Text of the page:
2. Eat more fibre
It is well accepted that that a diet high in fiber is linked to a decreased risk of cardiovascular disease; a major complication of diabetes. Soluble fiber, found in eggplant, okra, oat products, beans, psyllium, barley delays the absorption of glucose in the small intestine; thereby improving post-meal blood sugars. Soluble fiber also helps feed the friendly bacteria that live in your colon, which may improve gut health and reduce insulin resistance.
Some simple ways to increase fiber intake are: eat the skins and seeds of fruits and vegetables, choose whole grains, add beans and lentils to soups and salads, sprinkle seeds to cereals, yogurts and in baking and enjoy nuts as a quick and healthy snack or throw them in salads.
3. Choose carbs with a low glycemic index
Not all carbs are created equal. Refined carbs are absorbed quickly in your bloodstream and cause a spike in your blood sugar levels. Refined carbs include sugars (like table sugar and syrup) and refined grains, such as white flour; stripped of all nutritional goodness. Due to their low fibre content, eating refined carbs will not keep you full for very long and have shown to contribute to overeating.
Foods with a low glycemic index (GI) are absorbed more slowly in our blood stream, and have shown to improve blood sugar control. Low GI foods include legumes (like beans and lentils), non-starchy vegetables, some starchy vegetables like sweet potatoes, many fruit, and most whole grain breads and cereals (like barley and rye).
4. Choose more plant-based proteins
Adopting a predominantly plant-based diet, such as the Mediterranean diet, is widely regarded to be an effective option for the management of diabetes. Key features of this diet include a high consumption of fruits, vegetables, legumes, nuts, seeds, and whole grains, with a low intake of red meat and dairy. A mediterranean style eating pattern has been shown to improve blood sugar control, reduce cardiovascular risk factors, such as blood pressure, and cholesterol levels in type 2 diabetes.
5. Avoid added sugar (as much as possible)
Added sugars offer no nutritional benefit and impact blood sugars control and weight adversely. It’s important to cut down on all kinds of sugary drinks: regular soda, fruit drinks, sports drinks, etc., flavored hot and iced coffees and teas, pastries, candy, cereal bars and desserts. An occasional treat can be enjoyed on special occasions in a small portion.
6. Do regular exercise
Exercise not only helps to make your body’s cells more sensitive to the action of insulin, but also the exercising muscles use the glucose in your blood as energy. Both of these mechanisms help to reduce your blood sugars. With long term regular exercise, you can lower your A1C (your 3 month average of blood sugar levels) and reduce the risk of diabetes related complications.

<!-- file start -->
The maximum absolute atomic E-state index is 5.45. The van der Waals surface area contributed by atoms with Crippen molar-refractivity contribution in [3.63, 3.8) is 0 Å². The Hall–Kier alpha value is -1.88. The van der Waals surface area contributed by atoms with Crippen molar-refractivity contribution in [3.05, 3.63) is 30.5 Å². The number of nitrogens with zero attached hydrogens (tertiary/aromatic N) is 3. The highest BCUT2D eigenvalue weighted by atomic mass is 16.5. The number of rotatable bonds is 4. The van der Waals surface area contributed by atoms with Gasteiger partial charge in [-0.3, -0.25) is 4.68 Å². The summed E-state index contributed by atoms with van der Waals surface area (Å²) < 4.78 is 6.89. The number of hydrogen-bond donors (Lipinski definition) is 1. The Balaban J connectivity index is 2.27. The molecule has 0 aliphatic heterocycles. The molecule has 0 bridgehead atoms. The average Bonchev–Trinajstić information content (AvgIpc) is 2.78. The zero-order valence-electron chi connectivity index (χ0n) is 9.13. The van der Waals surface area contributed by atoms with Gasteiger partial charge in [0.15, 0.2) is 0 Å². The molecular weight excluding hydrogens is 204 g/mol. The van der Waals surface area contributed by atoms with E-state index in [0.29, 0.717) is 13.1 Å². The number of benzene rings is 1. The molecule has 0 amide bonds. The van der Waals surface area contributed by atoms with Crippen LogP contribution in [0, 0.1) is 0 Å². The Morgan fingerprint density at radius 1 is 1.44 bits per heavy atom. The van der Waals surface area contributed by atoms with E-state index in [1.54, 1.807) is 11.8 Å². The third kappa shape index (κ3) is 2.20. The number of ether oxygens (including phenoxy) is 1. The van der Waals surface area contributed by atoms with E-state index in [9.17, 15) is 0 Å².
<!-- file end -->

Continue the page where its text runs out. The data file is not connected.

7. Prepare for better sleep
Those with diabetes who struggle with sleep, tend to have higher insulin resistance, and find it more difficult to manage their diabetes. High blood sugars can also make it tough to fall asleep and stay asleep. High blood sugars may cause you to feel uncomfortable, and unsettled and result in interruptions in sleep, due to frequent urination. It’s important to schedule sleep as you would any other activity and get to bed around the same time every night. Try to relax before bedtime and set the mood; dim the lights, play mellow music or have a warm bath. Avoid any types of stimulants, such as tea or coffee as the effects of caffeine can last up to 8 hours or more.
8. Learn to manage stress
We all experience stress at some time in our lives. However, living with a chronic disease causes an added burden. During times of stress, the adrenal glands secrete hormones in response to stress, which trigger the release of glucose from our tissues into the bloodstream. This can impact blood glucose management adversely. It’s important to not ignore the signs of stress, but rather, accept that it exists and decide whether you can do something about it. Opening up and talking to those close to you can help. Identify and participate in activities that bring you joy and help you unwind.
9. Consider a vitamin D supplement
Vitamin D has numerous important roles in the body, including maintaining healthy bones, joints and teeth as well as supporting your immune system. Those with diabetes over the age of 50 years are encouraged to take 400 IU of vitamin D daily. Circumstantial research evidence shows that vitamin D supplementation may help to overcome insulin resistance and may prevent type 2 diabetes. Some scientists believe that vitamin D may actually regulate the production of insulin from the pancreas.
10. Experiment with apple cider vinegar
Apple cider vinegar has shown some promise in helping to lower blood sugar, particularly impressive in those with pre-diabetes. A study from Arizona State University has shown that ingesting about 4 tablespoons of apple cider vinegar, diluted in water blunts the post-meal blood sugar levels in those with pre-diabetes, with a lesser effect in those with diabetes.
How do you manage out-of-control blood sugar levels? Share in the comments below.
Images: Brooke Lark & James Sutton1